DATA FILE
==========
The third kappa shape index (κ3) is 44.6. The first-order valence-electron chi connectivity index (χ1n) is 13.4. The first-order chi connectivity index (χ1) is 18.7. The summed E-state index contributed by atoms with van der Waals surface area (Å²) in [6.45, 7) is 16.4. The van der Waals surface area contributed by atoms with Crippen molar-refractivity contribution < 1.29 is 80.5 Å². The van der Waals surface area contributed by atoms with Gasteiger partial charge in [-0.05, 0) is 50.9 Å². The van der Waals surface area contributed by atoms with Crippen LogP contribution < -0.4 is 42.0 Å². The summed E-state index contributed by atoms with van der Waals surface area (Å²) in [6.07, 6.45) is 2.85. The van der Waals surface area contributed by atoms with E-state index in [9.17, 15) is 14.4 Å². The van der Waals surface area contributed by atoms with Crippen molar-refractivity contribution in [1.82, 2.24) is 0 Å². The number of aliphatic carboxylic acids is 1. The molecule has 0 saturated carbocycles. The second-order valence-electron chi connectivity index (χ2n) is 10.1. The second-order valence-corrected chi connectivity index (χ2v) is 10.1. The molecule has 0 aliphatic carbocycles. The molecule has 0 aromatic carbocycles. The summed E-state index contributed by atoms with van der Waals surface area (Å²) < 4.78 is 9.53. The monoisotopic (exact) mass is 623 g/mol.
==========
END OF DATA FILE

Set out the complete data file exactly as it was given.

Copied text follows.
The third kappa shape index (κ3) is 44.6. The first-order valence-electron chi connectivity index (χ1n) is 13.4. The first-order chi connectivity index (χ1) is 18.7. The summed E-state index contributed by atoms with van der Waals surface area (Å²) in [6.45, 7) is 16.4. The van der Waals surface area contributed by atoms with Crippen molar-refractivity contribution < 1.29 is 80.5 Å². The van der Waals surface area contributed by atoms with Gasteiger partial charge in [-0.05, 0) is 50.9 Å². The van der Waals surface area contributed by atoms with Crippen LogP contribution < -0.4 is 42.0 Å². The summed E-state index contributed by atoms with van der Waals surface area (Å²) in [6.07, 6.45) is 2.85. The van der Waals surface area contributed by atoms with E-state index in [9.17, 15) is 14.4 Å². The van der Waals surface area contributed by atoms with Crippen molar-refractivity contribution in [1.82, 2.24) is 0 Å². The number of aliphatic carboxylic acids is 1. The molecule has 0 saturated carbocycles. The second-order valence-electron chi connectivity index (χ2n) is 10.1. The second-order valence-corrected chi connectivity index (χ2v) is 10.1. The molecule has 0 aliphatic carbocycles. The molecule has 0 aromatic carbocycles. The summed E-state index contributed by atoms with van der Waals surface area (Å²) < 4.78 is 9.53. The monoisotopic (exact) mass is 623 g/mol.